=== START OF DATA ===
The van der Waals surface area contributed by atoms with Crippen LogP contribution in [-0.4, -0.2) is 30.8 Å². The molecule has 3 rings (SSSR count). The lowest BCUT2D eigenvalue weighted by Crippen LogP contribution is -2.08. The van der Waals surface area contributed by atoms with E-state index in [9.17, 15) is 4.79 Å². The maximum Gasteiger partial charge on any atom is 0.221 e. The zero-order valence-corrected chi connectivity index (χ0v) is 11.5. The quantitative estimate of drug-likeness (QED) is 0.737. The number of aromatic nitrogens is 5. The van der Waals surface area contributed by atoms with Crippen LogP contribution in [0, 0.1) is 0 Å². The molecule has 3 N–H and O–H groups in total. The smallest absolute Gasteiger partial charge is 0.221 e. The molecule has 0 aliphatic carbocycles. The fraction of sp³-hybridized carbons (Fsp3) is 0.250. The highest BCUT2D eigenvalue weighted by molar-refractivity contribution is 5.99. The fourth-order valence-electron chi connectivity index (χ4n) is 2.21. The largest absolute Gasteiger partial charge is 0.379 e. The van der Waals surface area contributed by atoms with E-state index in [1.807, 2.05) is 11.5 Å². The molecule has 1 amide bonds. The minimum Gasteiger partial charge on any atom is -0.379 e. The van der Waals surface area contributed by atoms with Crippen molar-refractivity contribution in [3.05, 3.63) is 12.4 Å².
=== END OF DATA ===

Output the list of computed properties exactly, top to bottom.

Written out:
The van der Waals surface area contributed by atoms with Crippen LogP contribution in [-0.4, -0.2) is 30.8 Å². The molecule has 3 rings (SSSR count). The lowest BCUT2D eigenvalue weighted by Crippen LogP contribution is -2.08. The van der Waals surface area contributed by atoms with E-state index in [9.17, 15) is 4.79 Å². The maximum Gasteiger partial charge on any atom is 0.221 e. The zero-order valence-corrected chi connectivity index (χ0v) is 11.5. The quantitative estimate of drug-likeness (QED) is 0.737. The number of aromatic nitrogens is 5. The van der Waals surface area contributed by atoms with Crippen LogP contribution in [0, 0.1) is 0 Å². The molecule has 3 N–H and O–H groups in total. The smallest absolute Gasteiger partial charge is 0.221 e. The molecule has 0 aliphatic carbocycles. The fraction of sp³-hybridized carbons (Fsp3) is 0.250. The highest BCUT2D eigenvalue weighted by molar-refractivity contribution is 5.99. The fourth-order valence-electron chi connectivity index (χ4n) is 2.21. The largest absolute Gasteiger partial charge is 0.379 e. The van der Waals surface area contributed by atoms with E-state index in [1.807, 2.05) is 11.5 Å². The molecule has 1 amide bonds. The minimum Gasteiger partial charge on any atom is -0.379 e. The van der Waals surface area contributed by atoms with Crippen molar-refractivity contribution in [3.05, 3.63) is 12.4 Å².